As you sit at Cal Anderson Park watching people on bikes stream down E Pine Street while two teams of bike polo players do battle in the former tennis court, you might think Capitol Hill is something of a hub for bicycling in the city.
But as a percentage of the population, residents in the Central District are more likely to commute to work by bike than on Capitol Hill, and the CD has one of the highest rates of bike commuting south of the Ship Canal.
The Seattle Times published an interactive map recently displaying bike-to-work rates according to neighborhood. The Central District comes in at 4.37 percent*, barely higher than North Beacon Hill, but far lower than the 9.46 percent in the North University District area (the highest in the city). Only South Lake Union and Eastlake had higher bike commute rates among neighborhoods south of the Ship Canal.
For more detail, I posted a map last spring on Seattle Bike Blog showing BikeScore’s bike commuter map (see attached). While the Times map attempts to organize the data by neighborhood segment, the BikeScore map hows more of a block-by-block heat map of cycling popularity. And the CD is covered in green.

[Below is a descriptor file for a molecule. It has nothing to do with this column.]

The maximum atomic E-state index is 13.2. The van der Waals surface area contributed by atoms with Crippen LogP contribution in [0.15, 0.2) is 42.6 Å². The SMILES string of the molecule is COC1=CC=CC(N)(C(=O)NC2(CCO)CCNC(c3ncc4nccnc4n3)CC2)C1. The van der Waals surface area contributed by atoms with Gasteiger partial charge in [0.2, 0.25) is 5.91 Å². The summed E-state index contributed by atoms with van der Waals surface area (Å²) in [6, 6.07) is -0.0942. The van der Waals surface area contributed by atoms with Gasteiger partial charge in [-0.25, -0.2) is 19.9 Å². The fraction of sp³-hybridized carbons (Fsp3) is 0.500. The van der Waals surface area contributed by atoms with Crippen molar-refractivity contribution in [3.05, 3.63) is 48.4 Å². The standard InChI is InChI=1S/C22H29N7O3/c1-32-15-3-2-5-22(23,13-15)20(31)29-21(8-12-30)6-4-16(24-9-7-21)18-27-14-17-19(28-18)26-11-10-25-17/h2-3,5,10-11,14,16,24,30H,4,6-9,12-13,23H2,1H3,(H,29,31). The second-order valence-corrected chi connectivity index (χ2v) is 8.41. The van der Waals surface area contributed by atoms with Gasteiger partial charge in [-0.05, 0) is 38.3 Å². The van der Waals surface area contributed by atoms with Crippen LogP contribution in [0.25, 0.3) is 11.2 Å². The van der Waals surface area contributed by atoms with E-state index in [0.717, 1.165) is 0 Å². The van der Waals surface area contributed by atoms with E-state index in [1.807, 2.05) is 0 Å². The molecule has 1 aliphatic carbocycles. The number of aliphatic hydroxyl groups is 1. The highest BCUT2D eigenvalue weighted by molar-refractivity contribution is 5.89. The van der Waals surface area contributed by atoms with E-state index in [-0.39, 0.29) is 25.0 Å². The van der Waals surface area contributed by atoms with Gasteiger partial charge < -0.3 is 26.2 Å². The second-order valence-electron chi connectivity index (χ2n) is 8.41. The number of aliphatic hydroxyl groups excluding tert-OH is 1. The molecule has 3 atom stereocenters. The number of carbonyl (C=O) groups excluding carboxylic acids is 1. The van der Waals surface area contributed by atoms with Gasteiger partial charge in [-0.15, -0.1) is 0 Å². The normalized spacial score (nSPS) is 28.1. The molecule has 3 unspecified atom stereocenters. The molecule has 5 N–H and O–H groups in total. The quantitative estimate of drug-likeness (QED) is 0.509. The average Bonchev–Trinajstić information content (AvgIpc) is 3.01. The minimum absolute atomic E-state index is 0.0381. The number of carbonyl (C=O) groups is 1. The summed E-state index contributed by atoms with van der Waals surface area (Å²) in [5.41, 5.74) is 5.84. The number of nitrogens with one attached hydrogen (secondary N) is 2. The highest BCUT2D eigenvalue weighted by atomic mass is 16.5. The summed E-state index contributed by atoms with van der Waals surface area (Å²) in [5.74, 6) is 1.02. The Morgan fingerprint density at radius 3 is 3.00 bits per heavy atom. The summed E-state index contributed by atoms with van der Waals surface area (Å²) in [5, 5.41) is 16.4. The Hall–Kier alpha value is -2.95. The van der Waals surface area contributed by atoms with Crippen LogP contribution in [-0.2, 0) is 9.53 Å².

This map comes as the city and neighborhood are figuring out whether bike facilities should be added as part of the upcoming 23rd Ave repaving and complete streets project.
Interestingly, distance from downtown seems to play a double-sided role in bike commute rates: The neighborhoods furthest away from downtown are also the least-bikey. But neighborhoods in downtown, where everywhere is easily reachable by walking or transit, also had very low bike commute rates. The CD seems to be right in that sweet spot where workplaces are a bit too far for an easy walk, but well within an easy bike ride.
Clearly, there are many more factors at play than just distance from downtown. Far out neighborhoods like North Aurora and the south end of Rainier Valley also have poor bicycle facilities, and neighborhoods are divided and boxed by very busy streets that discourage bicycling.
I went deeper into analyzing the map over at Seattle Bike Blog.
*One caveat: The figures used in these maps comes from the Census’ American Communities Survey, which has several flaws. For one, people are asked via a phone survey to tell surveyors which mode they used most for commuting in the past week. If you combine biking and transit, but most of your trip’s distance was on transit, then you would not count as a bike commuter. If you only bike to work some days, you would also not count. And, of course, the data in no way considers all the other trips people make on bike (to the grocery store, the park, a friend’s house, out to eat, etc). So it is safe to assume that these numbers are a low-end estimate of cycling rates.